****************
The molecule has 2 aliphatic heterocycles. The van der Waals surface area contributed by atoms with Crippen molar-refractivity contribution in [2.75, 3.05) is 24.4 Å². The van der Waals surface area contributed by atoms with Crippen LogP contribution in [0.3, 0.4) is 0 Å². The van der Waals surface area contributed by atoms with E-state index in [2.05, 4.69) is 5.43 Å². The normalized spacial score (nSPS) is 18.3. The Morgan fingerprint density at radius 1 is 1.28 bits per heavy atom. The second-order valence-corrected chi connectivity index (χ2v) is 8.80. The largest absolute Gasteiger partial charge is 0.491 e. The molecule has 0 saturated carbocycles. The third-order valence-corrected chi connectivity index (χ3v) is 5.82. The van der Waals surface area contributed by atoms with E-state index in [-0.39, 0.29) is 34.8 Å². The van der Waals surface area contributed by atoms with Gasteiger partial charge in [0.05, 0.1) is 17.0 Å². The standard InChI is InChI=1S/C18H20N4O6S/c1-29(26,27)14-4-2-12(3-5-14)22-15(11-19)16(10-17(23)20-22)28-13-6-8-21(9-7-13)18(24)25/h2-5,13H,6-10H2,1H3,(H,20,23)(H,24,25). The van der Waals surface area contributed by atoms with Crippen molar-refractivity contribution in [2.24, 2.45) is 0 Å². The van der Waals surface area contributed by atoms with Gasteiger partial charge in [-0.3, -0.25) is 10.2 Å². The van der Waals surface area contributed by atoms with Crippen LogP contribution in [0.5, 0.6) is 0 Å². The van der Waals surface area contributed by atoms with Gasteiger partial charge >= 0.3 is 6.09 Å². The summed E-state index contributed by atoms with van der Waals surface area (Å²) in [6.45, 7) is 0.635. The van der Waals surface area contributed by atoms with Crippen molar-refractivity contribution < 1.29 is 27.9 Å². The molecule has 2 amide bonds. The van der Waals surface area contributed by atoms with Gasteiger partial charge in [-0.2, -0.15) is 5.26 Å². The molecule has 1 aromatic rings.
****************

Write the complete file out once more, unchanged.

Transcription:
The molecule has 2 aliphatic heterocycles. The van der Waals surface area contributed by atoms with Crippen molar-refractivity contribution in [2.75, 3.05) is 24.4 Å². The van der Waals surface area contributed by atoms with Crippen LogP contribution in [0.3, 0.4) is 0 Å². The van der Waals surface area contributed by atoms with E-state index in [2.05, 4.69) is 5.43 Å². The normalized spacial score (nSPS) is 18.3. The Morgan fingerprint density at radius 1 is 1.28 bits per heavy atom. The second-order valence-corrected chi connectivity index (χ2v) is 8.80. The largest absolute Gasteiger partial charge is 0.491 e. The molecule has 0 saturated carbocycles. The third-order valence-corrected chi connectivity index (χ3v) is 5.82. The van der Waals surface area contributed by atoms with E-state index in [-0.39, 0.29) is 34.8 Å². The van der Waals surface area contributed by atoms with Gasteiger partial charge in [0.05, 0.1) is 17.0 Å². The standard InChI is InChI=1S/C18H20N4O6S/c1-29(26,27)14-4-2-12(3-5-14)22-15(11-19)16(10-17(23)20-22)28-13-6-8-21(9-7-13)18(24)25/h2-5,13H,6-10H2,1H3,(H,20,23)(H,24,25). The van der Waals surface area contributed by atoms with Crippen molar-refractivity contribution in [2.24, 2.45) is 0 Å². The van der Waals surface area contributed by atoms with Gasteiger partial charge in [-0.3, -0.25) is 10.2 Å². The van der Waals surface area contributed by atoms with Crippen LogP contribution in [0.5, 0.6) is 0 Å². The van der Waals surface area contributed by atoms with Gasteiger partial charge >= 0.3 is 6.09 Å². The summed E-state index contributed by atoms with van der Waals surface area (Å²) in [6.45, 7) is 0.635. The van der Waals surface area contributed by atoms with Crippen molar-refractivity contribution < 1.29 is 27.9 Å². The molecule has 2 amide bonds. The van der Waals surface area contributed by atoms with Gasteiger partial charge in [-0.2, -0.15) is 5.26 Å². The molecule has 1 aromatic rings.